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Social pressures to overspend

Parents are spending more money on their children than they can afford as a result of social pressure, according to a new report.


Amber Ainsley   Pritchard

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Amber Ainsley   Pritchard
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Credit management firm Intrum surveyed 24,400 consumers from across Europe, including 1,044 in the UK, for its annual consumer payment report which was published this week (December 4).

 

The report found almost a third of UK parents (31 percent) have experienced social pressure to buy something for their children that they feel they couldn’t afford during the past year. Most of them (96 percent) have acted on that pressure and bought something as a result.

 

Mikael Ericson, chief executive and president of Intrum, said: “Our analysis demonstrates how social pressure can result in unsound, long-term indebtedness. With the many options for credit that exist today, and the social pressure people report, we need to do more to create trust and teach every new generation how to spend responsibly.”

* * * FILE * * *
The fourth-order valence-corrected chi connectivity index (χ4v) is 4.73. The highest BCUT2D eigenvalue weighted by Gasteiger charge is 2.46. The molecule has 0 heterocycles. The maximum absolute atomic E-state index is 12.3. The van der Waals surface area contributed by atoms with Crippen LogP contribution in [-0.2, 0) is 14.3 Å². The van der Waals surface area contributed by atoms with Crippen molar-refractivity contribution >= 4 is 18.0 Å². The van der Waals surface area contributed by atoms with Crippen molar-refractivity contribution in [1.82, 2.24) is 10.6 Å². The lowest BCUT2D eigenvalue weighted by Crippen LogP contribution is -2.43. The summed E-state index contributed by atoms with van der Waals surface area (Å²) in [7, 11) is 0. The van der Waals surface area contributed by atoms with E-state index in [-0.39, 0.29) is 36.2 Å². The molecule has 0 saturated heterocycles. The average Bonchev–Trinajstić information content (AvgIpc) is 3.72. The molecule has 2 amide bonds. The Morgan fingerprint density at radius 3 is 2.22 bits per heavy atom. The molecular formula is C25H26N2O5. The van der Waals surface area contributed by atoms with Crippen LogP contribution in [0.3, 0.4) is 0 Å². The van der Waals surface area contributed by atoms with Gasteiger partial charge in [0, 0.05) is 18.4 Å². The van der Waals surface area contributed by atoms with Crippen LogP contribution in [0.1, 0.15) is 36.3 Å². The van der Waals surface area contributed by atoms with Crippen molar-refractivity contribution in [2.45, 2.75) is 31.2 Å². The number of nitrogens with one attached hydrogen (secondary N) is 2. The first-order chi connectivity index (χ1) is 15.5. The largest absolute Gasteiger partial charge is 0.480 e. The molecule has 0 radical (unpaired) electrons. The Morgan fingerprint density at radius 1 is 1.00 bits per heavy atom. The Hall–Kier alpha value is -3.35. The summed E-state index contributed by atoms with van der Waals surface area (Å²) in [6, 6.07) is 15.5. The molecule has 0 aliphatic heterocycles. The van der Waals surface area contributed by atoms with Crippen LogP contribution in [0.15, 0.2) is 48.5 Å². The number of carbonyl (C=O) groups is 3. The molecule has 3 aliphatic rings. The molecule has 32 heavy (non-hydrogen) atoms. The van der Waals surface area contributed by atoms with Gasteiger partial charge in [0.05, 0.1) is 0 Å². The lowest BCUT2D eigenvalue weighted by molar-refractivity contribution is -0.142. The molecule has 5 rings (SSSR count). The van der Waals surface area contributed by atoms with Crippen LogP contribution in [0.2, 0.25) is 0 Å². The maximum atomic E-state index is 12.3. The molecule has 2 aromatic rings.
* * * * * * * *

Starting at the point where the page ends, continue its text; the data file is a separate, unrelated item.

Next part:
Young parents (aged 18 to 34) are especially vulnerable - more than half (53 percent) of this group reported feeling social pressure to overspend on their children.

 

The survey suggests much of this pressure is created online - almost a third of Brits agree that social media creates a pressure to consume more than they should.

 

The report also shows a dramatic increase in the number of people willing to buy on credit. More than a third (37 percent) of Brits now think it is acceptable to buy goods such as TVs or computers on credit, up from 27 percent in 2015.

 

Ericson added: “Credit is an important part of a functioning society, but we need to ensure it works well for all. Our analysis shows consumers are vulnerable to overspending and the social pressure to spend.”

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